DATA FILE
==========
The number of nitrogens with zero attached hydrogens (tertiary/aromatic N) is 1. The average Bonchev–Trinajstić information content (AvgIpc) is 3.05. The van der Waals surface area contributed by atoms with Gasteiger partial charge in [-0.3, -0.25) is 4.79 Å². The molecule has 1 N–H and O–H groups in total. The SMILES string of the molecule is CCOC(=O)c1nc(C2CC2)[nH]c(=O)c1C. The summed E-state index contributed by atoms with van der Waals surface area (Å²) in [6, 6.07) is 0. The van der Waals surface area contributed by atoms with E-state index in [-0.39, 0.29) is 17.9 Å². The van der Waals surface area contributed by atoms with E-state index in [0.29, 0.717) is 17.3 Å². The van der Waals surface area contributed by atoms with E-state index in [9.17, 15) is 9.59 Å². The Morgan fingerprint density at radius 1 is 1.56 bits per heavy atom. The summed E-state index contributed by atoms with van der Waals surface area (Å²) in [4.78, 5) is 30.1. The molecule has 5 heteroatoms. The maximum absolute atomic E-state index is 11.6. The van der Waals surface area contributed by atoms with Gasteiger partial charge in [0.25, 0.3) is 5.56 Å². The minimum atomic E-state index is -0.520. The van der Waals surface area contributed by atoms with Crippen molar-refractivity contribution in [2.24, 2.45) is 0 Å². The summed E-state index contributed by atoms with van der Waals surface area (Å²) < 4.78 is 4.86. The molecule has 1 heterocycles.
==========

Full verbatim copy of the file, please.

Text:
The number of nitrogens with zero attached hydrogens (tertiary/aromatic N) is 1. The average Bonchev–Trinajstić information content (AvgIpc) is 3.05. The van der Waals surface area contributed by atoms with Gasteiger partial charge in [-0.3, -0.25) is 4.79 Å². The molecule has 1 N–H and O–H groups in total. The SMILES string of the molecule is CCOC(=O)c1nc(C2CC2)[nH]c(=O)c1C. The summed E-state index contributed by atoms with van der Waals surface area (Å²) in [6, 6.07) is 0. The van der Waals surface area contributed by atoms with E-state index in [-0.39, 0.29) is 17.9 Å². The van der Waals surface area contributed by atoms with E-state index in [0.29, 0.717) is 17.3 Å². The van der Waals surface area contributed by atoms with E-state index in [9.17, 15) is 9.59 Å². The Morgan fingerprint density at radius 1 is 1.56 bits per heavy atom. The summed E-state index contributed by atoms with van der Waals surface area (Å²) in [4.78, 5) is 30.1. The molecule has 5 heteroatoms. The maximum absolute atomic E-state index is 11.6. The van der Waals surface area contributed by atoms with Gasteiger partial charge in [0.25, 0.3) is 5.56 Å². The minimum atomic E-state index is -0.520. The van der Waals surface area contributed by atoms with Crippen molar-refractivity contribution in [2.24, 2.45) is 0 Å². The summed E-state index contributed by atoms with van der Waals surface area (Å²) < 4.78 is 4.86. The molecule has 1 heterocycles.